Under the current EU Prospectus regulations, startups can use crowdfunding if they are trying to raise no more than £4 million.
Equity Crowdfunding UK - SEIS/EIS Tax Reliefs
The UK Government has created both the SEIS and the EIS tax relief schemes to promote investments in startups.
- SEIS Tax Relief
The Seed Enterprise Investment Scheme, or SEIS, allows you to claim up to 50% of your investment up to £100,000. Remember that you can only claim your money back up to five years after January 31 in the year when you invested. You can benefit from the SEIS tax relief once the company has been trading for at least for months or spent 70% of the received funding. If you hold your shares for at least 3 years, you may also benefit from CGT exemption.
Let us illustrate how the SEIS tax relief works. Imagine you have invested £10,000 in a company. If the business you invested in doubles in value, you will get £5,000 as a tax bill reduction. Should you sell, you will receive £10,000 and your total tax-free return will reach £15,000.
In a scenario where the company’s value remains the same, you will only benefit from the £5,000 income tax reduction. In case the company fails, you will benefit from the income tax bill reduction (50% of your investment) and the loss relief, which is 45% of your at-risk capital. So, even though you have pledged £10,000 in a business that has failed, you will lose only £2,750* .
*How we calculated it:
£10,000 – (£5,000+£2,250)=£2,750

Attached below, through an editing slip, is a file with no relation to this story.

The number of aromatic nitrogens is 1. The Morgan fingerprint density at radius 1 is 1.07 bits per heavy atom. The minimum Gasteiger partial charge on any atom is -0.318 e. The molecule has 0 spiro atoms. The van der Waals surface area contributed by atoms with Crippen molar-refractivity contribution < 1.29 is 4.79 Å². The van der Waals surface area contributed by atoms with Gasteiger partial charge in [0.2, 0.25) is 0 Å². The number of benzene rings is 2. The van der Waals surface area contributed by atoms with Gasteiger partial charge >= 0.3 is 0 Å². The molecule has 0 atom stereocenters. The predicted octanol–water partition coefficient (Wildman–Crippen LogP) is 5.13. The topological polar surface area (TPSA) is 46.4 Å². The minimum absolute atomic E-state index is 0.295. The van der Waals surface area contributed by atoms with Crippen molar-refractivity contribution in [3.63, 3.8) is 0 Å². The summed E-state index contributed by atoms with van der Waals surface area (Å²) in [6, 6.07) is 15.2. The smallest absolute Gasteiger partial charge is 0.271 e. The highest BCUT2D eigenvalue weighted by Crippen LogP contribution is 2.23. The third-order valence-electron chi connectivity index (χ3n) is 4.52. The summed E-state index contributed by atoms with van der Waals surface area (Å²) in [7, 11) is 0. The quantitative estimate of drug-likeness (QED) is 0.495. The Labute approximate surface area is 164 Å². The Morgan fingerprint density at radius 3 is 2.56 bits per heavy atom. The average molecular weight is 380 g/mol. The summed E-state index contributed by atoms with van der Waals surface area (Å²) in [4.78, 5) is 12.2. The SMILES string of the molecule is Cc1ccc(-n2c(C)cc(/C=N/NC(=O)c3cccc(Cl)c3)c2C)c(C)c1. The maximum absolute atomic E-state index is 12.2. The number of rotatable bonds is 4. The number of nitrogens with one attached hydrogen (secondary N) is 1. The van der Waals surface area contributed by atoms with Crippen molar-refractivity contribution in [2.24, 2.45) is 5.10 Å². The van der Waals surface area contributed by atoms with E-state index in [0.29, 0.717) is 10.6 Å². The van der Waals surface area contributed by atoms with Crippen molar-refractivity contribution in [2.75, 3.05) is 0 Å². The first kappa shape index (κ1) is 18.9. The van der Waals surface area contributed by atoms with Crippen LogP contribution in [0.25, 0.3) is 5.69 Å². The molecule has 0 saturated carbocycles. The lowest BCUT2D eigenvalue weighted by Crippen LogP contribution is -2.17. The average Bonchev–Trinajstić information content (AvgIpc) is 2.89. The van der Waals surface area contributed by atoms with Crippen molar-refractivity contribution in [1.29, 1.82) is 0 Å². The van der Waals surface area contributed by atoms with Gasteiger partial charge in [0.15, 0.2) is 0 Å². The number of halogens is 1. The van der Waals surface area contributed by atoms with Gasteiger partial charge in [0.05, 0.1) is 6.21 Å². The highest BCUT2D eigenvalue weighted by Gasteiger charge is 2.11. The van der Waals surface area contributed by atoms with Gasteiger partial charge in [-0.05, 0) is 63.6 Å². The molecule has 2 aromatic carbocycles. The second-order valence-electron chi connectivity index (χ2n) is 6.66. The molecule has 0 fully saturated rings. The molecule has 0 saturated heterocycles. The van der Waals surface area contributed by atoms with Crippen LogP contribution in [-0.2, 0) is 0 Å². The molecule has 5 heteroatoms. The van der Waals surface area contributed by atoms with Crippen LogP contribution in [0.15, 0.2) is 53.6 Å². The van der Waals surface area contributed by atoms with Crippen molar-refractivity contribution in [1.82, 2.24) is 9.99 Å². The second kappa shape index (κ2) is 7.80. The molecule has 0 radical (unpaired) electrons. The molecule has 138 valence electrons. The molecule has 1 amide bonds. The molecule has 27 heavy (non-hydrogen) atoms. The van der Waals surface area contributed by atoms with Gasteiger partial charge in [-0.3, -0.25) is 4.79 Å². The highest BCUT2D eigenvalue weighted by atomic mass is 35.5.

- EIS Tax Relief
The Enterprise Investment Scheme (EIS) allows investors to claim as much as 30% of their investment in income tax relief. It applies to investments up to £1 million.
If you invest £10,000 in a business, you can get up to £3,000 as an income tax bill reduction.
The EIS tax relief is allocated to each individual. If you are married, you can invest up to £2 million per tax year as a couple and be eligible for income tax relief. You need to hold your shares for at least 3 years to be able to claim your income tax relief.
Similarly to the SEIS tax relief, you can benefit from CGT exemption with the EIS tax relief. CGT exemption is available when you hold shares for at least three years and claim the income tax relief on them .
What Are the Risks of Equity Crowdfunding?
Investing in any startup is a risky business. That said, there are several things you need to consider before diving into the world of crowdfunding.
- You may need to wait for years before seeing a return.
- You will not receive dividends.
- There is risk of illiquidity.
- And a risk of dilution.
Startups usually take a lot of time to increase in value, which hampers your chances to quickly sell your shares at a profit. Often, startups do not make that much money at first and are unable to pay any dividends to their shareholders. So, you are very unlikely to see a profit from your shares before selling them.
Equity investments come with an inherently high risk of illiquidity, as you can not sell your shares on a secondary market.